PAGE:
When Sunderland have both of our men’s and women’s teams in the top tier of English football, you know all is right with the world.
In November 2009, the Lads were having a very decent season indeed, and after a 1-0 win over Arsenal at the Stadium of Light, Steve Bruce’s side sat eighth in the Premier League.
Darren Bent had grabbed the goal, supported in a hard-working midfield by the likes of Steed Malbranque, Kieran Richardson, and Lorik Cana.
We also had a young Jordan Henderson in the men’s side, and there was also another future England international named Jordan - Jordan Nobbs - who was making waves on the Lasses side of the club too.
Having gone all the way to the FA Cup Final that spring and given Arsenal - the dominant side of the time who had only lost once in six years - a hell of a fright in a 2-1 defeat, we had been promoted to the Women’s National Premier League 1, the top tier, and Sunderland Women looked set to become a real established force.
The season had gotten off to a good start, with our only league defeats coming against Forest, Jill Scott’s Everton, and the Chelsea side we’d vanquished at the Stadium of Light in the Semi Final of the cup.
And so the week before, Sunderland Women had travelled south to play the Gunners and come away with a goal - but we conceded five in return. Historically, this would have been seen as a pretty decent result, given the gulf in resources between the two set-ups.
But at Eppleton that day, with Arsene Wenger’s side having been sent back down the A1 with their tails between their legs, Mick Mulhern’s women managed what had for many years seemed almost impossible, and grabbed all three points.
The Sunderland starting lineup included Nobbs, Demi Stokes, Lucy Staniforth, Kelly McDougall, Rachel Laws, and Abby Holmes. Arsenal’s side read like a roll-call of the greatest names in the history of the game - Katie Chapman, Jayne Ludlow, Rachel Yankie, Gilly Flaherty... it was some team.
We managed to get to 0-0 at half-time, but then the legendary Scottish forward Kim Little scored her 23rd goal of the season, latching onto a Julie Fleeting pass to round Laws and score.
Four minutes later, however, Sunderland were level through Stockton’s finest export, Nobbs, with Sophie Williams getting the assist. It set up a barn-storming finish to the game, with both sides pressing for the winner.
And it was Nobbs who was decisive, crossing for Scoucer McDougall to score the winner with only a few minutes left on the clock. It was a monumental moment, a stand-out result in our club’s history, and to that point the greatest victory this young side had achieved.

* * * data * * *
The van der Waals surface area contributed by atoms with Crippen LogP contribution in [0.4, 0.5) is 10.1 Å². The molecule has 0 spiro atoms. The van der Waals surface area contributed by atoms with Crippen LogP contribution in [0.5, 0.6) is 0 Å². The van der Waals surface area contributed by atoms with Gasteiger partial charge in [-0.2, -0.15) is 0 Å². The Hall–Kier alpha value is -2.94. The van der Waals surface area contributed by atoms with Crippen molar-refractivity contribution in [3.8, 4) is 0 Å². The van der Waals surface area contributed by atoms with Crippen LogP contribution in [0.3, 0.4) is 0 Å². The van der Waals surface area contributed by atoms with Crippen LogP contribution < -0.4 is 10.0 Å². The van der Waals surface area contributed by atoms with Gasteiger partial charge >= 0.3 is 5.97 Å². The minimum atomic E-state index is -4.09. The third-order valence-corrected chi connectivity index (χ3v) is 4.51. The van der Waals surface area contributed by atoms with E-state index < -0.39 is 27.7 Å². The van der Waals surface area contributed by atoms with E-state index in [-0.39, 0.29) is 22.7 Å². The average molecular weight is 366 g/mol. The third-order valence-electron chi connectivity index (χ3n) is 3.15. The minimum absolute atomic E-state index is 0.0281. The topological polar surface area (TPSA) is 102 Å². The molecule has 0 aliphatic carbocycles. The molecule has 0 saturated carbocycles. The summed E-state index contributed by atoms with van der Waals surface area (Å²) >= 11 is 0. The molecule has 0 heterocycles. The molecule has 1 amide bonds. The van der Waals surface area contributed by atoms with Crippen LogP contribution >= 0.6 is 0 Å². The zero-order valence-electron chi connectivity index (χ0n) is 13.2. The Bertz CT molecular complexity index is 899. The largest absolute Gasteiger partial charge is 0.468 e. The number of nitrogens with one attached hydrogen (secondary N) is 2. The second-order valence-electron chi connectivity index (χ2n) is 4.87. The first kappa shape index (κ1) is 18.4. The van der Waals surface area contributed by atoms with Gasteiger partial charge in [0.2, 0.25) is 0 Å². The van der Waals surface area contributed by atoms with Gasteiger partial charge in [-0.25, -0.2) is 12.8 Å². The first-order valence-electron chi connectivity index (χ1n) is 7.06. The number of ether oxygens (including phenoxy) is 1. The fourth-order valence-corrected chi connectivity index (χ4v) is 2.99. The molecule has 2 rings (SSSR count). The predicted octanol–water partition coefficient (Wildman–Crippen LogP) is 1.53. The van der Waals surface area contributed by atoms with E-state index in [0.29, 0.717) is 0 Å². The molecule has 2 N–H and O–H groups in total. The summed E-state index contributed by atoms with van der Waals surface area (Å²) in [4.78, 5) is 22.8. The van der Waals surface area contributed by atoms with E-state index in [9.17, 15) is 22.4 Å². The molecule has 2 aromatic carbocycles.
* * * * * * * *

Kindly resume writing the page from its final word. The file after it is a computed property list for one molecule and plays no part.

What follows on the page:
With two wins against the Londoners in two days, it was a brilliant weekend. Reflecting on the result in an interview with Roker Report - The Lasses Podcast earlier this year, defender Gemma Wilson, told the story of that season and this result in particular.
I think that was their only defeat that year in the league, and only the second time they lost domestically in six years - they had an amazing, amazing side.
Them coming up here and us looking for a result, looking to come out with three points, it was a massive change in mentality and culture within the club.
We knew and we trusted who was in front of us, who was behind us, who was alongside us. You knew that if you made a mistake, you had two or three players who were there to pick it up, and we had that core through the spine of the team with experience, then we had the youth and the flare around us as well, and it was just an amazing, amazing year.
We followed up this great victory with a 2-0 win over Chelsea, who we’d vanquished in the FA Cup Semi-Final at the Stadium of Light. We finished the season in fifth, winning 12 of the 24 league games we played.
But the club’s lack of wholehearted support for the Lasses, not for the last time, would stand in the way of their continued progress. The club’s application to join the new and exclusive Women’s Super League was unsuccessful, and a generation of players moved on to bigger and better things.
Nobbs had made her mark on Arsenal, not only in this game and the FA Cup Final, and Wilson knew that she would go on to be a superstar.
If you asked me one player who I knew would make it, it was Jordan. There are some aspects of the game that you can train into people but there are some aspects of the game that are just within certain players, and that ability to read the game and that football intelligence is something that the likes of Jordan, Lucy [Bronze] and Lucy Stan[isforth], they had that already built in them, it was then just about making sure that they met the potential that was already there.
It took us another four years to get into the WSL, only for that dream to be ruined by yet another abandonment. Yet the dream of top having two-flight sides at Sunderland AFC is still there, it should be the driving ambition of the whole operation - it is rightly the expectation of many Lasses fans.